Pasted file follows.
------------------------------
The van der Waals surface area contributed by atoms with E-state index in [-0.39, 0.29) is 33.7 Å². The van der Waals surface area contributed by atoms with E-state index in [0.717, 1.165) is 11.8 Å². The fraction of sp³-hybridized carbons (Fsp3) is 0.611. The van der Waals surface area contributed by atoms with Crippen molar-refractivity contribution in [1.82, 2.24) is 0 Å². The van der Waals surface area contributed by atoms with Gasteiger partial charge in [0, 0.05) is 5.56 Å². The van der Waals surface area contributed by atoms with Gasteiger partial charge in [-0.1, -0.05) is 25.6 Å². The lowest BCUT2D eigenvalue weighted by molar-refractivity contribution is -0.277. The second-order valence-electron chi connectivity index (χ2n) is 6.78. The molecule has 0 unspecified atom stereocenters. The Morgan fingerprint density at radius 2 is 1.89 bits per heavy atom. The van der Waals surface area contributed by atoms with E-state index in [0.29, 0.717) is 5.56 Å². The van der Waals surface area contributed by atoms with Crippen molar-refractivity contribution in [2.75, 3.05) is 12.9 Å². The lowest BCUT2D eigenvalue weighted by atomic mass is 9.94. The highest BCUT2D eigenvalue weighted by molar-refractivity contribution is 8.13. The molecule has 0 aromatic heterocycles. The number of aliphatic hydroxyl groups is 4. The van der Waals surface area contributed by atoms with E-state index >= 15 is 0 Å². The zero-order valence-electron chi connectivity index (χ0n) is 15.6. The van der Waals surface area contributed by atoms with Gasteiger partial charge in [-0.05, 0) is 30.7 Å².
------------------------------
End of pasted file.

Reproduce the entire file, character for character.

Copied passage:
The van der Waals surface area contributed by atoms with E-state index in [-0.39, 0.29) is 33.7 Å². The van der Waals surface area contributed by atoms with E-state index in [0.717, 1.165) is 11.8 Å². The fraction of sp³-hybridized carbons (Fsp3) is 0.611. The van der Waals surface area contributed by atoms with Crippen molar-refractivity contribution in [1.82, 2.24) is 0 Å². The van der Waals surface area contributed by atoms with Gasteiger partial charge in [0, 0.05) is 5.56 Å². The van der Waals surface area contributed by atoms with Gasteiger partial charge in [-0.1, -0.05) is 25.6 Å². The lowest BCUT2D eigenvalue weighted by molar-refractivity contribution is -0.277. The second-order valence-electron chi connectivity index (χ2n) is 6.78. The molecule has 0 unspecified atom stereocenters. The Morgan fingerprint density at radius 2 is 1.89 bits per heavy atom. The van der Waals surface area contributed by atoms with E-state index in [0.29, 0.717) is 5.56 Å². The van der Waals surface area contributed by atoms with Crippen molar-refractivity contribution in [2.75, 3.05) is 12.9 Å². The lowest BCUT2D eigenvalue weighted by atomic mass is 9.94. The highest BCUT2D eigenvalue weighted by molar-refractivity contribution is 8.13. The molecule has 0 aromatic heterocycles. The number of aliphatic hydroxyl groups is 4. The van der Waals surface area contributed by atoms with E-state index >= 15 is 0 Å². The zero-order valence-electron chi connectivity index (χ0n) is 15.6. The van der Waals surface area contributed by atoms with Gasteiger partial charge in [-0.05, 0) is 30.7 Å².